Leave no one behind, make Universal Health Coverage a reality: WHO

SEAR/PR/1621

New Delhi, 30 March 2016: An estimated 130 million people in WHO South-East Asia Region lack access to essential health services and over 50 million people are pushed into poverty every year because of health care costs. Countries in the Region need to take urgent and concerted efforts to make Universal Health Coverage a reality and thereby promote wellbeing for all at all ages.

“Universal Health Coverage (UHC) means that all people, however rich or poor, and wherever they live, are able to access the health care they need without incurring financial hardship. We must make UHC a reality and ensure that no one is left behind,” Dr Poonam Khetrapal Singh, Regional Director, WHO South-East Asia said at the beginning of a three-day meeting on ‘Health, the SDGs and the role of Universal Health Coverage’. At the meeting, health ministers and experts from across the Region are discussing ways to accelerate health coverage and attain the Sustainable Development Goal (SDG) of ensuring healthy lives and promoting wellbeing for all at all ages.

Dr Khetrapal Singh emphasized four ways that countries can increase health coverage and progress in their journey toward achieving UHC. “First, access to quality frontline health care is essential. Quality frontline services enhance equity. Second, a well-trained, highly motivated health workforce must be created.”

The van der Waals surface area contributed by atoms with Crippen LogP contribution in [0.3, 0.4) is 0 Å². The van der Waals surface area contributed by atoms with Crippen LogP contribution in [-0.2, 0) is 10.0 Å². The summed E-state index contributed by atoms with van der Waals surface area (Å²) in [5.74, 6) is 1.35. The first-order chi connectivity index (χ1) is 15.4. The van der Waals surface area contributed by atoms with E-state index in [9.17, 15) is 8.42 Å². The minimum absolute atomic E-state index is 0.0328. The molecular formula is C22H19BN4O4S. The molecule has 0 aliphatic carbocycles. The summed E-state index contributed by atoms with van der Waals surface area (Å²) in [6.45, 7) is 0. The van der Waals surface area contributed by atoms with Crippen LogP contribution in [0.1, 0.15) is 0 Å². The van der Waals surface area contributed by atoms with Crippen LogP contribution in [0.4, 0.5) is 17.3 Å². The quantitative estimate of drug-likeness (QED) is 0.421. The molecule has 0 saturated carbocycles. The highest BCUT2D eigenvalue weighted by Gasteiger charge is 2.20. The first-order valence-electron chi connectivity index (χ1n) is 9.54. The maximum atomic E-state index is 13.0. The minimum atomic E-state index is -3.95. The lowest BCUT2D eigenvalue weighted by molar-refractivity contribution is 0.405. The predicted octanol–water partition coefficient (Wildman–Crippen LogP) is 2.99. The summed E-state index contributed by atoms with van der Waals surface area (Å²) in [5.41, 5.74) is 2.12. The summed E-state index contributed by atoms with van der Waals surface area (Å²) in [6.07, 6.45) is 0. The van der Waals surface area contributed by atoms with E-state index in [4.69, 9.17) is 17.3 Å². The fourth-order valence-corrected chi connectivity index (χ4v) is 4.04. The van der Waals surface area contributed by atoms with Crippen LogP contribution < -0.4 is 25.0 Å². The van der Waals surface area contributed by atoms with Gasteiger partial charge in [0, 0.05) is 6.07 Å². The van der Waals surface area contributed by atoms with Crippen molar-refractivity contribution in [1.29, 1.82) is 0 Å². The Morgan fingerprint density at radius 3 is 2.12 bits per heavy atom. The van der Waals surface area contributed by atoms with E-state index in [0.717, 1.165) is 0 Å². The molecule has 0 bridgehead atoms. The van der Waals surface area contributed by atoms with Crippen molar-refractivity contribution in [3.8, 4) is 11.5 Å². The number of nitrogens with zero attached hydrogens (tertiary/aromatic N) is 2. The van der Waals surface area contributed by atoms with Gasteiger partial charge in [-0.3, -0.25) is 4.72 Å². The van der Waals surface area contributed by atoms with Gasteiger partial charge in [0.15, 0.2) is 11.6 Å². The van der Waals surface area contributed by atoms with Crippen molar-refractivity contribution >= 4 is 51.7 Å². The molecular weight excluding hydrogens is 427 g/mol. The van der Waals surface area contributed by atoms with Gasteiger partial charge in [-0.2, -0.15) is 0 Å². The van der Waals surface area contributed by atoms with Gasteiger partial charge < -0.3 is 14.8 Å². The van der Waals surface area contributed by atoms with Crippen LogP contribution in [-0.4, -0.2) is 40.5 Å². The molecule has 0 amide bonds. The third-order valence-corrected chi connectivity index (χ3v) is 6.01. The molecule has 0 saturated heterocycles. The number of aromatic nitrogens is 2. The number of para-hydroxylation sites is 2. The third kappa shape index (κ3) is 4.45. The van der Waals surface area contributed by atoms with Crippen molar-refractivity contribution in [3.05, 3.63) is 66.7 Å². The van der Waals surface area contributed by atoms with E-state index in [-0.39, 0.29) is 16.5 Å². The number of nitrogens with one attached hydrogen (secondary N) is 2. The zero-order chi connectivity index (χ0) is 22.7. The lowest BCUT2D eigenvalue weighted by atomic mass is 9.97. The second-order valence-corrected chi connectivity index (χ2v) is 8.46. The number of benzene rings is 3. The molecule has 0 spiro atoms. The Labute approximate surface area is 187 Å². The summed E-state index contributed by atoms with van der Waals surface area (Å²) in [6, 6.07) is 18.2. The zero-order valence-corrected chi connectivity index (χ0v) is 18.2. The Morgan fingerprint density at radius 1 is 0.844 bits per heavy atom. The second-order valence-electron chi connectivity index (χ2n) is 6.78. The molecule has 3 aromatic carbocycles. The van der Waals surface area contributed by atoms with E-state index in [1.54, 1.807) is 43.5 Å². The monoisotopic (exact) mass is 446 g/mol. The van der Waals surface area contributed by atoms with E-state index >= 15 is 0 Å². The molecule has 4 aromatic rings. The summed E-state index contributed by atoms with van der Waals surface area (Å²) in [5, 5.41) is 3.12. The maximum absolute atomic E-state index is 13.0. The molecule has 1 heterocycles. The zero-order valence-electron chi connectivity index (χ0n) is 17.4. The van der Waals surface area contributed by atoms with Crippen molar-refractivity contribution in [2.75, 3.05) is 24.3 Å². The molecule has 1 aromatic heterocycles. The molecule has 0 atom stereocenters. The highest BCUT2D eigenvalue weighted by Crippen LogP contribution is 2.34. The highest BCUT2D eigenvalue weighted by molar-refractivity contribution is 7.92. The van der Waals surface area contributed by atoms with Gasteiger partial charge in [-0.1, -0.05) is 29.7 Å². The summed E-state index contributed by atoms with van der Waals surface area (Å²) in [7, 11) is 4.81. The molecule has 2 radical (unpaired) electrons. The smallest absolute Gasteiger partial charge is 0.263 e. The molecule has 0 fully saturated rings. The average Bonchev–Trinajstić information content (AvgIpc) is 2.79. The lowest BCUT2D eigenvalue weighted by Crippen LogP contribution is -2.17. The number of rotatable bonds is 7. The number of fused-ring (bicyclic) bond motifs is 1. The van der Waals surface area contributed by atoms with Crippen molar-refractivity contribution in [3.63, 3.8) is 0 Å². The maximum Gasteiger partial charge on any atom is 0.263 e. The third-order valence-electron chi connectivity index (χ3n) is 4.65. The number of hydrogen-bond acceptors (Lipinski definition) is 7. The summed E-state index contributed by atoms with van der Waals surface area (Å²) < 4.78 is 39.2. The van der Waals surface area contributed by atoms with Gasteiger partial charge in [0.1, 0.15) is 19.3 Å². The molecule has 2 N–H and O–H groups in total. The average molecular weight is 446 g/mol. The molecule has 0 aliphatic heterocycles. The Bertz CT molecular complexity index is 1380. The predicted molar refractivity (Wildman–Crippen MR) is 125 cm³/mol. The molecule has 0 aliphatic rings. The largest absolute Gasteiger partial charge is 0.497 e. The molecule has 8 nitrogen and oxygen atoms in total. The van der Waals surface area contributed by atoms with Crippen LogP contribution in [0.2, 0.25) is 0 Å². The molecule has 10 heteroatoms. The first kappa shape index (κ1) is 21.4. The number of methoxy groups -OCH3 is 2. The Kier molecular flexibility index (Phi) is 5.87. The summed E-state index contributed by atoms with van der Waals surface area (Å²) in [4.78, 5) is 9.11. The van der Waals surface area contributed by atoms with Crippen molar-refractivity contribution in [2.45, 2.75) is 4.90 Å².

“Third, we must reduce out-of-pocket payments. At present out-of-pocket expenditures in the Region account for as much as 70% of all health care spending. This represents a tremendous financial burden for individuals and their families. For many of the poorest it means health care is simply inaccessible.”

“And fourth, countries must monitor who is not getting access to care and who is being impoverished as a result of health care costs. Enhancing coverage requires reliable information and an in-depth understanding of such gaps and challenges,” Dr Khetrapal Singh said.

Universal Health Coverage underpins the other SDG health targets and is the means by which they can be attained. Enhancing coverage will help reduce maternal, newborn and child deaths; help end the epidemics of AIDS, TB and malaria as well as hepatitis and other communicable diseases; and enhance access to sexual and reproductive health care services. It will also help tackle new areas of focus in the Region, including alarming rises in non-communicable diseases such as diabetes and hypertension, as well as multi-sectoral issues such as antimicrobial resistance.

“The SDGs provide an opportunity – and an obligation – to make further gains in our public health mission. The goals will not be achieved if everyone relies on ‘business as usual,’” said Dr Khetrapal Singh. In September 2015, following extensive global consultation, the 193 Member States of the United Nations adopted the SDGs. The SDGs aim to encourage an integrated approach to sustainable development, with a focus on the most vulnerable.

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Shamila Sharma
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